Md. Asks Rail Network Aid

$360 Million Sought To Upgrade Bridges, City Tunnel, Bwi Station

August 25, 2009|By Timothy B. Wheeler | Timothy B. Wheeler,

Maryland put in a bid Monday for $360 million in federal economic stimulus funds to upgrade the state's creaky passenger rail network, seeking money to replace an aging tunnel under downtown Baltimore, expand the BWI Marshall airport rail station and open up other bottlenecks in intercity and commuter train travel in the Northeast Corridor.

Most of the federal money the state has requested would go toward studying and engineering the eight projects on its wish list, which includes replacement of three bridges across the Bush, Gunpowder and Susquehanna rivers north of Baltimore, and separating passenger and freight trains from Perryville to Elkton.

Gov. Martin O'Malley, who recently announced state bids for federal funding for light rail lines in the Baltimore and Washington areas, said in a statement that "one of my top priorities is creating a more balanced transportation network by investing in all forms of public transportation, from MARC and Amtrak service to the Red and the Purple lines."

The projects would improve capacity of the rail network to carry more passengers more quickly and more safely, said Erin Henson, spokeswoman for the Maryland Department of Transportation. Amtrak trains crossing north of Baltimore now must slow as they cross the rivers, throttling back from 150 mph to 125 and 90 mph. Trains have to creep through the 1870s-era downtown tunnel at 30 mph, she said.

The final cost to complete the projects is much higher - the tunnel replacement is estimated around $1 billion, said Henson, while the bridges would cost $1.5 billion. But funding is needed to complete engineering and environmental studies before the projects are ready for construction.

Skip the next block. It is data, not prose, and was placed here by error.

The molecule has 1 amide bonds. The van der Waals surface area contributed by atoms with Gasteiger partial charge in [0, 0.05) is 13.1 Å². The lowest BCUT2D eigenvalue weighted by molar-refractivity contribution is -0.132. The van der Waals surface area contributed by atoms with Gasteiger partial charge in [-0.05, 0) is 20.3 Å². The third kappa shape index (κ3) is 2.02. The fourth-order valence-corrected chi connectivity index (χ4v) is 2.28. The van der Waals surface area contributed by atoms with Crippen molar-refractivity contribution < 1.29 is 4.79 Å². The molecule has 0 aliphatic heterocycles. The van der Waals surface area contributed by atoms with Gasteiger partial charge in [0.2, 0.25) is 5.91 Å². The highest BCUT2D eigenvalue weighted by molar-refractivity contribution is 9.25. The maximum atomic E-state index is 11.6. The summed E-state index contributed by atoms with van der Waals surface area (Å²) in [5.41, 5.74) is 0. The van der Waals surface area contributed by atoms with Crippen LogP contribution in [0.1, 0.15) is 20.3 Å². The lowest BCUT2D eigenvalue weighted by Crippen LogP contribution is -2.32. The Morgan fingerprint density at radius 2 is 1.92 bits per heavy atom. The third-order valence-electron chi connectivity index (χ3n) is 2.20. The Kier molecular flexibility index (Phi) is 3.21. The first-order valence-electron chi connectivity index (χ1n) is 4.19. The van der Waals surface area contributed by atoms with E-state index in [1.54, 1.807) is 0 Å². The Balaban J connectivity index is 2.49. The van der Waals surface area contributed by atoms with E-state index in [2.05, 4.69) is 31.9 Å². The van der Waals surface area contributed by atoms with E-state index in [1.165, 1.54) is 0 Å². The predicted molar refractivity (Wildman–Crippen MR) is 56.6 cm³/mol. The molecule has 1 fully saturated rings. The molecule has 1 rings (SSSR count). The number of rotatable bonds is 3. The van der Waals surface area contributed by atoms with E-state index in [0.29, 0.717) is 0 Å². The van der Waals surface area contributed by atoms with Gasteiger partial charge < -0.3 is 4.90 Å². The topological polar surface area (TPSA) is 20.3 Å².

The state's request must compete with bids from other states for a piece of the $8 billion earmarked by Congress for high-speed rail projects nationwide under the American Recovery and Reinvestment Act.

Rep. Elijah E. Cummings, a Baltimore Democrat who sits on the House Transportation and Infrastructure Committee, said that though competition might be intense, that he thinks the state has a good chance of getting part of its wish list.

"We're going to have to see what other kinds of projects are submitted from other jurisdictions," Cummings said. "I have a feeling there are going to be a lot more proposals."

In fact, the Federal Railroad Administration is planning to invite more funding requests in the fall for the same pot of money, said Henson. Those bids, due in October, would be for even more ambitious rail corridor improvements, possibly including the nation's first maglev train. Henson said Maryland officials will be studying what projects they might propose.

Any bid for maglev funding faces a potential hurdle. A preliminary study of a maglev train between Washington and Baltimore halted after state lawmakers barred Maryland officials from studying, developing or building such a system in response to constituents' vocal fears about the safety and potential disruption of super-high-speed trains in their communities.

Donald C. Fry, president of the Greater Baltimore Committee, a regional business group, said he thinks it's time for the Maryland legislature to reconsider its ban on maglev, or risk having the first line built somewhere else.

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